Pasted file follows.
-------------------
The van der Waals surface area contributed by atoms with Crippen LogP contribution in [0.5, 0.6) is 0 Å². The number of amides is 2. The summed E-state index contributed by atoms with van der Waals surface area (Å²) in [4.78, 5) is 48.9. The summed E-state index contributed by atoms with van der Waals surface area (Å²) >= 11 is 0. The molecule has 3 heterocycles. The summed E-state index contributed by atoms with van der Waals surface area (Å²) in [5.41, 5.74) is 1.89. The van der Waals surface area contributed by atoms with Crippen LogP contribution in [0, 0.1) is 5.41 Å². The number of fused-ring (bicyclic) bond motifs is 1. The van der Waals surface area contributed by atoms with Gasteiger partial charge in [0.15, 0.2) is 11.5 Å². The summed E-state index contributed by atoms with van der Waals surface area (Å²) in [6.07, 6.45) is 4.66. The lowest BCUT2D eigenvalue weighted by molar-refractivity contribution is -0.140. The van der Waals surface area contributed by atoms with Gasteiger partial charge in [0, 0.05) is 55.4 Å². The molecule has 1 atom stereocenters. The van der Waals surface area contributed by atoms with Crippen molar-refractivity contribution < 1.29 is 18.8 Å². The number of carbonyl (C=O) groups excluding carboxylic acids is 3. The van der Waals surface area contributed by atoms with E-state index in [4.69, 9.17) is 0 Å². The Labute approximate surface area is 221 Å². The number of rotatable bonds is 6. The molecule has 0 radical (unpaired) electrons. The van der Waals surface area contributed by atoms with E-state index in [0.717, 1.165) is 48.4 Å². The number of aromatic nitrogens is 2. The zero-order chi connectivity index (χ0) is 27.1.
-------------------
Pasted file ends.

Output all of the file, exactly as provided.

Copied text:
The van der Waals surface area contributed by atoms with Crippen LogP contribution in [0.5, 0.6) is 0 Å². The number of amides is 2. The summed E-state index contributed by atoms with van der Waals surface area (Å²) in [4.78, 5) is 48.9. The summed E-state index contributed by atoms with van der Waals surface area (Å²) >= 11 is 0. The molecule has 3 heterocycles. The summed E-state index contributed by atoms with van der Waals surface area (Å²) in [5.41, 5.74) is 1.89. The van der Waals surface area contributed by atoms with Crippen LogP contribution in [0, 0.1) is 5.41 Å². The number of fused-ring (bicyclic) bond motifs is 1. The van der Waals surface area contributed by atoms with Gasteiger partial charge in [0.15, 0.2) is 11.5 Å². The summed E-state index contributed by atoms with van der Waals surface area (Å²) in [6.07, 6.45) is 4.66. The lowest BCUT2D eigenvalue weighted by molar-refractivity contribution is -0.140. The van der Waals surface area contributed by atoms with Gasteiger partial charge in [0, 0.05) is 55.4 Å². The molecule has 1 atom stereocenters. The van der Waals surface area contributed by atoms with Crippen molar-refractivity contribution < 1.29 is 18.8 Å². The number of carbonyl (C=O) groups excluding carboxylic acids is 3. The van der Waals surface area contributed by atoms with E-state index in [4.69, 9.17) is 0 Å². The Labute approximate surface area is 221 Å². The number of rotatable bonds is 6. The molecule has 0 radical (unpaired) electrons. The van der Waals surface area contributed by atoms with E-state index in [0.717, 1.165) is 48.4 Å². The number of aromatic nitrogens is 2. The zero-order chi connectivity index (χ0) is 27.1.